Last year, it was estimated that 1.5 million new cases of cancer were diagnosed, and up to 85 percent of patients who have breast, prostate or lung cancer have bone metastases at the time of death. Additionally, 5 percent of all cancers result in skin cancer as well. Based on these numbers, conservative estimates determine that up to 500,000 of these newly diagnosed cancer patients alone will suffer from metastatic disease in bone and soft tissue areas. Cryotherapy is a good option for a large—but perhaps under-recognized—problem that could deliver a quantum impact. Namely, the original cancer tumor site (or even a few unresponsive tumors sites) can still cause cancer management problems even after a generally good response to chemotherapy and/or radiation therapy, said Littrup. "Metastasized tumors can occur nearly anywhere in the body and frequently cannot receive additional radiation therapy or would be difficult or very morbid to be controlled with surgery," said Littrup. "Cryotherapy was able to preserve quality of life by providing good local treatment with minimal side effects, especially with advanced stages of cancer where any additional treatment is unlikely to provide a systemic cure," he added. However, cryotherapy is not a first-line therapy for tumor treatment. Despite "superb" cryotherapy outcomes for many tumor types and locations, medical insurance may not cover the treatment, said Littrup.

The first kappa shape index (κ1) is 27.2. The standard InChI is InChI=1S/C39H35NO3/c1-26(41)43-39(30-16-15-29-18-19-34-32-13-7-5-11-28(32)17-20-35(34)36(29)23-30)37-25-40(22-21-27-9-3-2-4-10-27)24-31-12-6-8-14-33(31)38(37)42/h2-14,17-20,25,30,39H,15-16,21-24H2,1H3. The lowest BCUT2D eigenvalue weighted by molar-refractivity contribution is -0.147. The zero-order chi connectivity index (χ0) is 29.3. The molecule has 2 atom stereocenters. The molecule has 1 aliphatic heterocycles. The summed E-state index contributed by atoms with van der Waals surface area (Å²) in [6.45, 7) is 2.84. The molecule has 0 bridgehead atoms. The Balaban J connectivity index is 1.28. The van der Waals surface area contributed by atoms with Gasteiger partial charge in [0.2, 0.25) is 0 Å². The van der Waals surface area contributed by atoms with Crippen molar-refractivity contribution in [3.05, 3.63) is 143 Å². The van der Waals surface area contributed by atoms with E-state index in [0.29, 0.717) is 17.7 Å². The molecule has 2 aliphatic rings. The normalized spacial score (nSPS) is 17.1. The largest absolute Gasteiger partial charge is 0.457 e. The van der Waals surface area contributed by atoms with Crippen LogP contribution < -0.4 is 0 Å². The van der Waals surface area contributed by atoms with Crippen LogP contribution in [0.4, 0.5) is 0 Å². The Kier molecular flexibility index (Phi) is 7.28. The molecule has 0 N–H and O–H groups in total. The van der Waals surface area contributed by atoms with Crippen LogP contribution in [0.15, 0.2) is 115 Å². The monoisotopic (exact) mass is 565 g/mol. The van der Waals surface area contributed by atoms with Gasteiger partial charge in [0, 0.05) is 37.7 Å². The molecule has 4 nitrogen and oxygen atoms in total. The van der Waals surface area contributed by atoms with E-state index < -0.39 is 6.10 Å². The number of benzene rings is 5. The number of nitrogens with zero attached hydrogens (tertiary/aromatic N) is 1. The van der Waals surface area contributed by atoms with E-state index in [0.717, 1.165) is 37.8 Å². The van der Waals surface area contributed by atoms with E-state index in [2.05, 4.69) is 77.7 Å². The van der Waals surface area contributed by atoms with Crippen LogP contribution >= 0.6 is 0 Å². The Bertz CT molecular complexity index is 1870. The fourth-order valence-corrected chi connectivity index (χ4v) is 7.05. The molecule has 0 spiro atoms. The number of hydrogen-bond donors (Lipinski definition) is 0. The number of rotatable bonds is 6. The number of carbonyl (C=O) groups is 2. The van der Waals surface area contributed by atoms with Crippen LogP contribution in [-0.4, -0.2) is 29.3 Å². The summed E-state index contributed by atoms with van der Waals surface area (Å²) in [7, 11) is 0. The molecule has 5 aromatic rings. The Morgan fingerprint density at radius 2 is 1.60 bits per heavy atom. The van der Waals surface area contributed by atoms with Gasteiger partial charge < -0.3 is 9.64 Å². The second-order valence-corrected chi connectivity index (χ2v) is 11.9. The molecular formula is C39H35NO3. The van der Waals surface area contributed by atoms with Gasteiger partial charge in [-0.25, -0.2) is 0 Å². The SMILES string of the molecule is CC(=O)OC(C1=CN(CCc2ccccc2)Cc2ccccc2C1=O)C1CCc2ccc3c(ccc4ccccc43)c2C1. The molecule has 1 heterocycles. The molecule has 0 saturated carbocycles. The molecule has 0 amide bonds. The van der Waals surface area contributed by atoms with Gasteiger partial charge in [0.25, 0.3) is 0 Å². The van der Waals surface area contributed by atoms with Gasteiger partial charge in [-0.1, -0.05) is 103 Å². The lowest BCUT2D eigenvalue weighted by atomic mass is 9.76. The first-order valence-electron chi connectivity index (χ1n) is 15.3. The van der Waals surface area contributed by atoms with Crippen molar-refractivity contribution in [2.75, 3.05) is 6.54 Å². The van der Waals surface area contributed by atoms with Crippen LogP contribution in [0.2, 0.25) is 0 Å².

Historically, cyoablation has been performed on the prostate and liver, but this technique has been recently found effective in other tumors including the breast, kidney and lung. "We simply translated this concept to retroperitoneal, intraperitoneal, superficial and bone locations in order to generate successful use of cryotherapy in different patient groups," said Littrup. The major benefits of cryotherapy are its superb visualization of the ice treatment zone during the procedure, its low pain profile in an outpatient setting and its excellent healing with minimal scar, said Littrup. In this study's cryotherapy treatment, researchers used several needle-like cryoprobes that were inserted through the skin to deliver extremely cold gas directly to a tumor to freeze it. This technique has been used for many years by surgeons in the operating room; however, in the last few years, the needles have become small enough to be used by interventional radiologists through a small nick in the skin, without the need for an operation. The "ice ball" that is created around the needle grows in size and destroys the frozen tumor cells. Surgeons and radiation oncologists have long tried to provide at least a 1-centimer margin of treatment with cancer tumors, and it was important to assure a similar "surgical margin" of lethal temperatures beyond all tumor margins by cryotherapy in this study, said Littrup.